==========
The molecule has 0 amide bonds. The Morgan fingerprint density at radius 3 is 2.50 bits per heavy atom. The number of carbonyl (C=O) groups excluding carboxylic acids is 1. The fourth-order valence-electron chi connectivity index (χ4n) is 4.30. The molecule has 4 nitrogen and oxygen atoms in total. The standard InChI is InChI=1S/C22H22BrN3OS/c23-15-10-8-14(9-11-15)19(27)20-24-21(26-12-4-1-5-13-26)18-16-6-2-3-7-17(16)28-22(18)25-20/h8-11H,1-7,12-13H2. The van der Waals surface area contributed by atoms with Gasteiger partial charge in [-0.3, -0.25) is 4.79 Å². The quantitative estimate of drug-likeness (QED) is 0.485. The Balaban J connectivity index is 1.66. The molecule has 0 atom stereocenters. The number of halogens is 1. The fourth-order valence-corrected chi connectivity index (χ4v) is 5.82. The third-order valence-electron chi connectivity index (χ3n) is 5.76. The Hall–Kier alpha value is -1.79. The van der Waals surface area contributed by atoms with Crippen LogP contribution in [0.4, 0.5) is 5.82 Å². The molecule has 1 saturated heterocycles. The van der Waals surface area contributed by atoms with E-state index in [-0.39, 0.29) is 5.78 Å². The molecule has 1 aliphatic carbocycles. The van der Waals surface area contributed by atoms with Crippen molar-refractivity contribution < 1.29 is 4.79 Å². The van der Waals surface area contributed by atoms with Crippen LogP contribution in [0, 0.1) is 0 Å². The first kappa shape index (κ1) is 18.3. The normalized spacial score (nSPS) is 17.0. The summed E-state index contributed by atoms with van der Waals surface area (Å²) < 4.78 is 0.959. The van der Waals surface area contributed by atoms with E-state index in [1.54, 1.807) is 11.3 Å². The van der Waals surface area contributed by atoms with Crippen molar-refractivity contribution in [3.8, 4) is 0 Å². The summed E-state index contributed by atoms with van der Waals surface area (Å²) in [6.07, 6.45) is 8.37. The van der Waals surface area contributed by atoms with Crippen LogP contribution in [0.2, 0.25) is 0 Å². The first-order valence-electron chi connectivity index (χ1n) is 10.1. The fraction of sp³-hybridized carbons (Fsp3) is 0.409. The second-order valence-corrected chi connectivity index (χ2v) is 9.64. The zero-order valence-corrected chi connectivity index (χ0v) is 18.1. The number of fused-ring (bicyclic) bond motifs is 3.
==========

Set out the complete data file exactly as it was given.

The molecule has 0 amide bonds. The Morgan fingerprint density at radius 3 is 2.50 bits per heavy atom. The number of carbonyl (C=O) groups excluding carboxylic acids is 1. The fourth-order valence-electron chi connectivity index (χ4n) is 4.30. The molecule has 4 nitrogen and oxygen atoms in total. The standard InChI is InChI=1S/C22H22BrN3OS/c23-15-10-8-14(9-11-15)19(27)20-24-21(26-12-4-1-5-13-26)18-16-6-2-3-7-17(16)28-22(18)25-20/h8-11H,1-7,12-13H2. The van der Waals surface area contributed by atoms with Gasteiger partial charge in [-0.3, -0.25) is 4.79 Å². The quantitative estimate of drug-likeness (QED) is 0.485. The Balaban J connectivity index is 1.66. The molecule has 0 atom stereocenters. The number of halogens is 1. The fourth-order valence-corrected chi connectivity index (χ4v) is 5.82. The third-order valence-electron chi connectivity index (χ3n) is 5.76. The Hall–Kier alpha value is -1.79. The van der Waals surface area contributed by atoms with Crippen LogP contribution in [0.4, 0.5) is 5.82 Å². The molecule has 1 saturated heterocycles. The van der Waals surface area contributed by atoms with E-state index in [-0.39, 0.29) is 5.78 Å². The molecule has 1 aliphatic carbocycles. The van der Waals surface area contributed by atoms with Crippen molar-refractivity contribution < 1.29 is 4.79 Å². The van der Waals surface area contributed by atoms with Crippen LogP contribution in [0, 0.1) is 0 Å². The first kappa shape index (κ1) is 18.3. The normalized spacial score (nSPS) is 17.0. The summed E-state index contributed by atoms with van der Waals surface area (Å²) < 4.78 is 0.959. The van der Waals surface area contributed by atoms with E-state index in [1.54, 1.807) is 11.3 Å². The van der Waals surface area contributed by atoms with Crippen molar-refractivity contribution in [3.8, 4) is 0 Å². The summed E-state index contributed by atoms with van der Waals surface area (Å²) in [6.07, 6.45) is 8.37. The van der Waals surface area contributed by atoms with Crippen LogP contribution in [0.2, 0.25) is 0 Å². The first-order valence-electron chi connectivity index (χ1n) is 10.1. The fraction of sp³-hybridized carbons (Fsp3) is 0.409. The second-order valence-corrected chi connectivity index (χ2v) is 9.64. The zero-order valence-corrected chi connectivity index (χ0v) is 18.1. The number of fused-ring (bicyclic) bond motifs is 3.